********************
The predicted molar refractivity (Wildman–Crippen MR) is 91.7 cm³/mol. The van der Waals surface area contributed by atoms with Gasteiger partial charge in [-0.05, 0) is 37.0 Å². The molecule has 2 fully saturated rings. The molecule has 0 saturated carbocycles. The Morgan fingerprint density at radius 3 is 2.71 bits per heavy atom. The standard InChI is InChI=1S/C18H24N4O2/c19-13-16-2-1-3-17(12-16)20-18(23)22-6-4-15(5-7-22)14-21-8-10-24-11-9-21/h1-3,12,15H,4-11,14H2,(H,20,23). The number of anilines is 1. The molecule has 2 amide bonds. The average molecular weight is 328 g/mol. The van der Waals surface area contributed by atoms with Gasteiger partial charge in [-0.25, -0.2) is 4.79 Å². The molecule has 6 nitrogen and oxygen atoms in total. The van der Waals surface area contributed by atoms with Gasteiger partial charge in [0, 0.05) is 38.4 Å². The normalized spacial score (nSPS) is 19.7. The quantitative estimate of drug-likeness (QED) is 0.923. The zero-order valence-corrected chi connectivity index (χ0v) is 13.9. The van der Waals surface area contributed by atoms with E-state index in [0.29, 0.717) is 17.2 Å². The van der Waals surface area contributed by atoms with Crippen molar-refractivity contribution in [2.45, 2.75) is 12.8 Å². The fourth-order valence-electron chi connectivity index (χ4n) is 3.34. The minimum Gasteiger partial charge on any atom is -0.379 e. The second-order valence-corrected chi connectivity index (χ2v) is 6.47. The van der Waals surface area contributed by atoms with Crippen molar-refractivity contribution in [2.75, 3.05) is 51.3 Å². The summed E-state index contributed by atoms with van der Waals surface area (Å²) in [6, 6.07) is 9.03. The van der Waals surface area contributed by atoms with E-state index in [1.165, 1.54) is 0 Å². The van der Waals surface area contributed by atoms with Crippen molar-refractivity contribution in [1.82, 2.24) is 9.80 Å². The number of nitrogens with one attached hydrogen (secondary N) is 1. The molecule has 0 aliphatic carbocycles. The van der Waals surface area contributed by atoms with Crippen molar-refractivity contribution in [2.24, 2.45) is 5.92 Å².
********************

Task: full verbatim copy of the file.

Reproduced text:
The predicted molar refractivity (Wildman–Crippen MR) is 91.7 cm³/mol. The van der Waals surface area contributed by atoms with Gasteiger partial charge in [-0.05, 0) is 37.0 Å². The molecule has 2 fully saturated rings. The molecule has 0 saturated carbocycles. The Morgan fingerprint density at radius 3 is 2.71 bits per heavy atom. The standard InChI is InChI=1S/C18H24N4O2/c19-13-16-2-1-3-17(12-16)20-18(23)22-6-4-15(5-7-22)14-21-8-10-24-11-9-21/h1-3,12,15H,4-11,14H2,(H,20,23). The number of anilines is 1. The molecule has 2 amide bonds. The average molecular weight is 328 g/mol. The van der Waals surface area contributed by atoms with Gasteiger partial charge in [-0.25, -0.2) is 4.79 Å². The molecule has 6 nitrogen and oxygen atoms in total. The van der Waals surface area contributed by atoms with Gasteiger partial charge in [0, 0.05) is 38.4 Å². The normalized spacial score (nSPS) is 19.7. The quantitative estimate of drug-likeness (QED) is 0.923. The zero-order valence-corrected chi connectivity index (χ0v) is 13.9. The van der Waals surface area contributed by atoms with E-state index in [0.29, 0.717) is 17.2 Å². The van der Waals surface area contributed by atoms with Crippen molar-refractivity contribution in [2.45, 2.75) is 12.8 Å². The fourth-order valence-electron chi connectivity index (χ4n) is 3.34. The minimum Gasteiger partial charge on any atom is -0.379 e. The second-order valence-corrected chi connectivity index (χ2v) is 6.47. The van der Waals surface area contributed by atoms with Crippen molar-refractivity contribution in [2.75, 3.05) is 51.3 Å². The summed E-state index contributed by atoms with van der Waals surface area (Å²) in [6, 6.07) is 9.03. The van der Waals surface area contributed by atoms with E-state index in [1.165, 1.54) is 0 Å². The van der Waals surface area contributed by atoms with Crippen molar-refractivity contribution in [1.82, 2.24) is 9.80 Å². The number of nitrogens with one attached hydrogen (secondary N) is 1. The molecule has 0 aliphatic carbocycles. The van der Waals surface area contributed by atoms with Crippen molar-refractivity contribution in [2.24, 2.45) is 5.92 Å².